Please welcome guest-blogger and wunderkammer artist Jessica Joslin’s formal addition to our Staff Page! – Ed.
One of the things that I love about living in Chicago is that it’s merely a hop, skip and a jump away from Wisconsin. For those of you on the coasts, that statement may make little sense. Still, I am wholeheartedly convinced that there’s magic there. Wisconsin’s had far more than its share of brilliant eccentrics, outsider artists and charming crackpots. From Alex Gordon’s jaw-droppingly magnificent House on The Rock –a place whose wide-ranging wonders utterly defy description– to the architectural gems of Gordon’s sworn enemy, Frank Lloyd Wright, to the strange and beautiful man-made grottos that dot the countryside, Wisconsin is a treasure trove of wonderful weirdness.
Eugene Von Bruenchenhein (1910-1983) was a true Wisconsinite, in the very best (and most eccentric) sense of the word. He lived in a world of his own making, hidden away in a modest house in Milwaukee with his beloved wife and muse Marie. During the days, he worked as a baker, but in his own words, he was a “Freelance Artist, Poet and Sculptor, Inovator [sic], Arrow maker and Plant man, Bone artifacts constructor, Photographer and Architect, Philosopher.” In each of his chosen disciplines, Von Bruenchenhein was incredibly prolific. When his work was discovered shortly after his death, his home was literally stuffed to the gills with his creations. His paintings are vivid, apocalyptic explosions of color, swirling with mysterious monsters and elusive, organic forms. The distinctive surfaces are partly a result of his process. Since brushes were often an unattainable luxury, he used his fingers, twigs or bushes made of his wife Marie’s hair. Marie herself is a lovely enigma. Eugene clearly adored her. She was his one and only model in a series of photographs influenced by the pin-up imagery of the time. In his images, he turned her into a queen, a goddess, a siren… constructing crowns out of tin Christmas ornaments and adorning her with wreaths of pearls.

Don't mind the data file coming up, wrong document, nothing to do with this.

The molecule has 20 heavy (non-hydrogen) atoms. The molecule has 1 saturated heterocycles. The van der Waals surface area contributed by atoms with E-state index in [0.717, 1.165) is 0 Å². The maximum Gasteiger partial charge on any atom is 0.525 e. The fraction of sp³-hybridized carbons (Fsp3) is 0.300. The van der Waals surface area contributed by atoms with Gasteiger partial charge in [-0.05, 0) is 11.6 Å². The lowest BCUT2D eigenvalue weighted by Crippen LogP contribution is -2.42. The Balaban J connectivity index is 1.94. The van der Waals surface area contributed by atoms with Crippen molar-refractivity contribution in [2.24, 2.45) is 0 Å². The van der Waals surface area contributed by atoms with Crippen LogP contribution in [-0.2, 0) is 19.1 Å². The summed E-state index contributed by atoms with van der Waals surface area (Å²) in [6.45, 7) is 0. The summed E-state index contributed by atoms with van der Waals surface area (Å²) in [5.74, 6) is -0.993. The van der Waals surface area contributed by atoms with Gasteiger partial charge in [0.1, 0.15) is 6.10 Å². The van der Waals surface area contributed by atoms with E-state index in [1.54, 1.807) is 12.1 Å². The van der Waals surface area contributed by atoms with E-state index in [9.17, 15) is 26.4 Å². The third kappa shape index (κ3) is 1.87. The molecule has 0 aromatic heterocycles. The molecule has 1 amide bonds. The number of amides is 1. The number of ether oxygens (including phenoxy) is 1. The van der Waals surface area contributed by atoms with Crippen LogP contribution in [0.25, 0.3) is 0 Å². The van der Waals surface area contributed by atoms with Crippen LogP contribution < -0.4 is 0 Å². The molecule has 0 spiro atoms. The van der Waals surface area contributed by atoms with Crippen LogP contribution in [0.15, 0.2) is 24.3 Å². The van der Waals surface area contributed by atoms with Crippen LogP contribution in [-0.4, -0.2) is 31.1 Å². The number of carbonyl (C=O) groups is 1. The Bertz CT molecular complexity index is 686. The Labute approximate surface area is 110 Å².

Left: one of Von Breunchenheim’s bone chairs. Right: A photographic portrait by Von Breunchenheim of his beloved Marie.
It was Von Bruenchenhein’s bone chairs that first caught my eye. They are tiny and intricate, constructed from the detritus of many a chicken dinner. Apparently, he ate a lot of chicken, because he also constructed wonderful little bone towers. They look almost like architectural models of the Watts towers.
I am also fascinated by a snapshot of a wall in his home, probably in the basement, scrawled with his philosophical musings. “Death haunts men forever and finally wins” is written directly underneath “Electric meter” and “Water and Gas.” It’s as if he felt that his revelations needed to be put somewhere permanent, somewhere that could not be misplaced like a sheet of paper. It’s like having the rare chance to peer into his head. Next to a pin-up in a bikini, ever the romantic, he writes: “All go down the drain. Collect yourself. Tomorrow it is too late. Make love worth ALL” – and above a dark water stain, there is “Love is a fire ever bright.”